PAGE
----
While reading about remote sensing systems I notice about the side looking approach. I got the idea, it means the sensor does not look directly down to Earth. But I still do not understand why.

Here is a reference https://en.wikipedia.org/wiki/Side_looking_airborne_radar

  • Oblique radar/lidar/photography is used for many reasons the most useful is calculation of building heights from the ground to the highest point and frontages work, cell mask location etc.. It can also be cheaper to capture using drones, balloons etc (instead of aircraft). For humans we naturally see in stereo oblique. – Mapperz Jan 13 '18 at 16:23
  • Youtube has this on their site google.com/… – PROBERT Jan 14 '18 at 17:40

Radar has to view obliquely so that the time delay of the echo is proportional to the distance across the swath. That's the only reason.

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You can find a good explaination on the web site of the Center for Space Research (University of Texas at Austin): http://www.csr.utexas.edu/projects/rs/whatissar/rar.html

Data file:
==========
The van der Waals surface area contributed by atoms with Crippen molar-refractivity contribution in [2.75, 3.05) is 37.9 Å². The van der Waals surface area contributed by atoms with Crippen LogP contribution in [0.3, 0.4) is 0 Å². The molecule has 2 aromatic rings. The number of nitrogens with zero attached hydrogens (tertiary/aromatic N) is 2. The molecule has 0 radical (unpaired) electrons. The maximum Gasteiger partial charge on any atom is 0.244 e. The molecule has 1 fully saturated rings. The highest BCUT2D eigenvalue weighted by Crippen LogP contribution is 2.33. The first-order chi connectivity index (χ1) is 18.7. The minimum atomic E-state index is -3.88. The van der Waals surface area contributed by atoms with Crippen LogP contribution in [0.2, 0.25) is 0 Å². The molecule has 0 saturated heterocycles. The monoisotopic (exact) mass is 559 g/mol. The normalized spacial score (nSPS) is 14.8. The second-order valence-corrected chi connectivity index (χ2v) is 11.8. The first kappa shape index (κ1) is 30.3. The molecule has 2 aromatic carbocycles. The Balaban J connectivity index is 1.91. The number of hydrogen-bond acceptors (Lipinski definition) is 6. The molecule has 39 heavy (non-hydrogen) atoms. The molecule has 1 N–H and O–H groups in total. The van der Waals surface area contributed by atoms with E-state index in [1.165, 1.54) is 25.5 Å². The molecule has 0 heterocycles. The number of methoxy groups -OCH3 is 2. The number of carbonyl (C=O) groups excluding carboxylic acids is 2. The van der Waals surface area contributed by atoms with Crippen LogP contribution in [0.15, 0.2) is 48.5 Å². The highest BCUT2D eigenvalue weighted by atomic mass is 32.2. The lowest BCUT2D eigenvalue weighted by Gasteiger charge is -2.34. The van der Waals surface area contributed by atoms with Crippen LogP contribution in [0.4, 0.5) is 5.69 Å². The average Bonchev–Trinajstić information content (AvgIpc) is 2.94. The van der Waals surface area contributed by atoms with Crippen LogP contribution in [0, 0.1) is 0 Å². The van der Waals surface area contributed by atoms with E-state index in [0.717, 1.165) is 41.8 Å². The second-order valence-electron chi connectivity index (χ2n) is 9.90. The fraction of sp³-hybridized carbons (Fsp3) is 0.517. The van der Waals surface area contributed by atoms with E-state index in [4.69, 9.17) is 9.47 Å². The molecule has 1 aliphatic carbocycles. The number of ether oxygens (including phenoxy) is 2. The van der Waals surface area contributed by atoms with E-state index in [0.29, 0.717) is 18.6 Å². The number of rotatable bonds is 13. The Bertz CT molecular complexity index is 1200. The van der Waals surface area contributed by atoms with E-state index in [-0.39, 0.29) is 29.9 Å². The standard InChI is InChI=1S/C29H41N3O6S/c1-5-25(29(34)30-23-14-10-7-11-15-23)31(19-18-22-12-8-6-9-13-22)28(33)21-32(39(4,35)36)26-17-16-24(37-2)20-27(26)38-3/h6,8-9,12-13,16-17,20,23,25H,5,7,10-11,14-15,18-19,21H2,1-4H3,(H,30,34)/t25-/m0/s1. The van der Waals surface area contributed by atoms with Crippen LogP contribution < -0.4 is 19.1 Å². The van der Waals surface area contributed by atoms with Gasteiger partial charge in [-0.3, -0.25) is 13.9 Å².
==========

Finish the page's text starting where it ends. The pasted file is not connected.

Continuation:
"A radar can only distinguish the returns from various targets based upon the arrival time of the received signals. A nadir-looking radar could not distinguish between two scatterers a and b (see Figure 2.2) that are equal distances from the sensor because a single incident wave front illuminates both points at the same instant, so the scattered returns from both points arrive at the receiving antenna simultaneously. This leads to an ambiguity in range for any right/left-symmetric, equidistant points. If the radar illumination is restricted to one side of the platform, the wave front illuminates the same two points at different times. Their scattered returns arrive at the sensor separated in time and are thereby distinguishable from each other."

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